Sunday, August 8, 2010

What exactly are we making here?

I don't remember who brought it up first yesterday, but we were discussing the tricky problem of immersion in the dev channel yesterday which led into a bigger discussion about what exactly we'd classify a visual novel as.  This came from one of our favorite topics of conversation, which is what in the world is wrong with visual novels--or rather, why they can't seem to become a pop culture sensation (spoilers: they will probably never be a pop culture sensation).

The problem is that Visual Novels seem to be caught between being games and being novels.  Looking at some of the debates surrounding other developments on the VN scene (specifically some of the commentary about that novelstream thing that I refuse to have an opinion on) you can see would-be developers listing things they want their VNs to do while remaining blissfully ignorant that what they're describing isn't a VN at all and is more like an RPG.  Part of the problem comes, I think, from not having a definition of a VN, so let's lay that one on the table right now:

Presenting The Hivemind's Definition of Visual Novel:  A standalone form of electronic literature (that is, not requiring the internet), characterized by a combination of text and  sprites, photographs, or animation to tell stories (i.e. a visual element combined with text to tell a story).

This is a pretty wide definition, and leaves a lot of how the story is told up for interpretation.  The problem with narrowing it down would be to sacrifice room for innovation.  It also would introduce a bias--I had to say 'not requiring' the internet because while there are web-based VNs out there, they aren't the only VNs.  You might also notice I said nothing about any sort of reader control over the narrative, because that is also not a part of what is necessary.  The only two core components of the medium are right there in the name: the visual aspect has to be there, and the textual aspect has to be there.  Adding game elements makes it something else, not a visual novel, but maybe a different form of electronic literature.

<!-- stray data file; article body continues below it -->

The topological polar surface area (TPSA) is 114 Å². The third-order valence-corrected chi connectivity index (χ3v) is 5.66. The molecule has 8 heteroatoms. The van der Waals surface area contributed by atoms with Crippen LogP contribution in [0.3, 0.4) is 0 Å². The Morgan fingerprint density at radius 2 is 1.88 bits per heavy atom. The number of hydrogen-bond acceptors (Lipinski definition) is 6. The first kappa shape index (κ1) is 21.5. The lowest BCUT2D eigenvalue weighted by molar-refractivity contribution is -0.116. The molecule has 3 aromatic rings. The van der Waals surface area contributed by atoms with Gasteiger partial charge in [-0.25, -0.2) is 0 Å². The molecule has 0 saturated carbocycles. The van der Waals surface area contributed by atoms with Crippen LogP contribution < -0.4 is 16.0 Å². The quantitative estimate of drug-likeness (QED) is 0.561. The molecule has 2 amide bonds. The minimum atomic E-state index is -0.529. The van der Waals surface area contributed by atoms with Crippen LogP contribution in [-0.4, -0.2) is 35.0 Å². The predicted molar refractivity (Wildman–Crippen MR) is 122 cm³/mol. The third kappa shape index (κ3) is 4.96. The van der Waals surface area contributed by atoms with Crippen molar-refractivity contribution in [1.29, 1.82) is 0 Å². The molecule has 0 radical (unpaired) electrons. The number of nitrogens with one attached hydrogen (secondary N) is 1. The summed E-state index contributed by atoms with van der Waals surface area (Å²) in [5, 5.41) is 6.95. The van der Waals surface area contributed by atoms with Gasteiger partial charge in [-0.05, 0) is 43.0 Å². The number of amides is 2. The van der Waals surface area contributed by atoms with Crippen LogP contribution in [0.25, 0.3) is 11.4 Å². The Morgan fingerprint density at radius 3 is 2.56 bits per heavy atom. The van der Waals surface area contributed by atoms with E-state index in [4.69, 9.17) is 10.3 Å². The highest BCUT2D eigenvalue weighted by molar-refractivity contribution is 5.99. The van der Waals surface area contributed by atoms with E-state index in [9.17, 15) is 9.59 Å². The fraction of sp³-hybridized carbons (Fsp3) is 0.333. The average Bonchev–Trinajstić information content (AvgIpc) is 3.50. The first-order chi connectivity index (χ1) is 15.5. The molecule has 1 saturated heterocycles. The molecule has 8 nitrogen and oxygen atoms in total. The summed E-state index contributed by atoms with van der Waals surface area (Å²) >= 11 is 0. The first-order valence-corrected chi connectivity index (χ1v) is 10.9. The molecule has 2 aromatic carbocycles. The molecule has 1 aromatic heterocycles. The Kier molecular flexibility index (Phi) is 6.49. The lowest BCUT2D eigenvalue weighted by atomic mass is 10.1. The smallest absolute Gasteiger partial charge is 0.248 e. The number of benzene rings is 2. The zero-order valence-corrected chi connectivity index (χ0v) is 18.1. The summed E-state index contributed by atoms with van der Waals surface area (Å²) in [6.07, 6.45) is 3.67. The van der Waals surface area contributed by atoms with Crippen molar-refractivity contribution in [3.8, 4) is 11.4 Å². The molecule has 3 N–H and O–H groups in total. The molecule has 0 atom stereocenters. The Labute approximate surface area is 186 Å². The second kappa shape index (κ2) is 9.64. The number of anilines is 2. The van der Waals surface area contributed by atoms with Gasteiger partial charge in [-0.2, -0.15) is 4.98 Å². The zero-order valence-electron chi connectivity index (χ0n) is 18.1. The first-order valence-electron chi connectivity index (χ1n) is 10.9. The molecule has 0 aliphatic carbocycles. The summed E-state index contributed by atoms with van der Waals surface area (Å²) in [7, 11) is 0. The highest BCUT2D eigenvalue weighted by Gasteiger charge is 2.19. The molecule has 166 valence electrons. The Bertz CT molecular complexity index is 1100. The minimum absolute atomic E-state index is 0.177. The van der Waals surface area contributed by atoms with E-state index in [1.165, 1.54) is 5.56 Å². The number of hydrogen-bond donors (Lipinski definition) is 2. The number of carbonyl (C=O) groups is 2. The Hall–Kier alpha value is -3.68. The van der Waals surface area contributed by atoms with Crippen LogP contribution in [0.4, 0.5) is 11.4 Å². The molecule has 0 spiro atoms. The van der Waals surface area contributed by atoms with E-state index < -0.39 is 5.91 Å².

While I'm defining things I guess I should define electronic literature--I'm gonna actually cheat and just use some other academic's definition (although they call it 'digital fiction' the definition works for electronic literature so I'm using it here): 'fiction written for and read on a computer screen that pursues its verbal, discursive and/or conceptual complexity through the digital medium, and would lose something of its aesthetic and semiotic function if it were removed from that medium.'  Visual Novels would lose the movement of sprites, or the addition of music--some VNs wouldn't lose anything at all if they were presented as a book with pictures, but the fact that some would is enough.

Right.  That's got our definitions sorted out, so let's go a little deeper.  Let's examine what happens when we read something like Katawa Shoujo.